State police in soft riot gear marched by, while bike cops continually cut swathes through the bazaar itself. Local,state and federal undercover agents stood out against the many black clad anarchists (http://www.blackteasociety.org).

The history of Boston, its source as revolutionary hotbed, has clearly been dismissed. The most striking example of this memory failure is the prison pit known as the "free speech zone." Stuck under a highway overpass with eight foot high steel fences covered with plastic mesh and topped by black mesh and razor wire, the free speech zones are an affront to the very idea of free speech.

On Monday, a group of about 40 people sponsored by the Save Our Civil Liberties Campaign (http://www.saveourcivilliberties.org) performed a powerful street theater action using black hoods and "Camp DNC" guards. Drawing the comparison between the pit and similar facilities in Iraq and Camp X-Ray Guantanomo Bay, Cuba, the event drew a large amount of media and bystanders curious at the dramatic play unfolding. (http://boston.indymedia.org/newswire/display/24450/index.php and http://www.alternet.org/election04/19365/)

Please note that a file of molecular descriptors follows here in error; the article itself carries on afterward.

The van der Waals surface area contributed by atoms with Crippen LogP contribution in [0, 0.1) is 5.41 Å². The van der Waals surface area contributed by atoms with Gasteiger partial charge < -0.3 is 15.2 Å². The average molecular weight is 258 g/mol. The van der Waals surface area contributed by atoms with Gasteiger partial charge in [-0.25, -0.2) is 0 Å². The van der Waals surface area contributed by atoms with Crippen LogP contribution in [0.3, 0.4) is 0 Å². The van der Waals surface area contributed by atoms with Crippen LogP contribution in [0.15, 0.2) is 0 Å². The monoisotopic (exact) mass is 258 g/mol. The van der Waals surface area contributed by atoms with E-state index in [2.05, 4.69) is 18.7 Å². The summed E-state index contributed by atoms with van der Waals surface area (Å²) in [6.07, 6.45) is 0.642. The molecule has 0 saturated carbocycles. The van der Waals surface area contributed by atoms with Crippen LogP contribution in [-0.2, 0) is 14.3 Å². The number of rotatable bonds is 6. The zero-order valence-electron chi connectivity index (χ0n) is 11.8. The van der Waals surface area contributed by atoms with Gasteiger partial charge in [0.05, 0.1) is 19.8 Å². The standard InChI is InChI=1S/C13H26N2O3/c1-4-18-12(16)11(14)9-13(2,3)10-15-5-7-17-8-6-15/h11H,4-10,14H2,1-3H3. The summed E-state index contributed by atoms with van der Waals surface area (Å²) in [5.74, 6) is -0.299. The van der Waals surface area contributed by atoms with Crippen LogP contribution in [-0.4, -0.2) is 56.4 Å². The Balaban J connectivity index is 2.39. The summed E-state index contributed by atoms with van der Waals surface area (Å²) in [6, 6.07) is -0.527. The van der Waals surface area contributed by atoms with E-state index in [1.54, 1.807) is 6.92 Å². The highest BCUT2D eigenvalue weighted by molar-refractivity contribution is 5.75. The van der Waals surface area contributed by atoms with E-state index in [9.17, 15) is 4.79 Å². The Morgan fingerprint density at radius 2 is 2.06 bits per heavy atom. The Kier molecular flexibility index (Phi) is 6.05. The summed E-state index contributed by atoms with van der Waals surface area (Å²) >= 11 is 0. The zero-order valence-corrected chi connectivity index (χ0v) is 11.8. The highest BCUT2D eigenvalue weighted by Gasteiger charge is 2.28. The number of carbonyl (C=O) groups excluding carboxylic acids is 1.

MSNBC called the creative action the "worst way" the Democrats could start the week, and indeed no critique of the protest pit has been raised inside the Fleet Center. Apparently the Democrats are so desperate for an election victory, they're willing to drop the Constitution along the way. This is just another way the Democratic Party has become little better than the Republicans and neocons they are trying to replace.

Another disturbing trend for the Boston DNC security is the use of regular Army personnel for domestic policing. Unlike Georgia where a "State of Emergency" was declared, this time both national guard and regular military personnel have been placed on the street and in the subways to search and police peaceful citizens.

The use of regular military for domestic policing can only occur under an executive order, this time signed and delivered in secret. It's taken four years, but Bush Administration has finally gotten the Posse Comitatus Act fully discarded without public disclosure or discussion.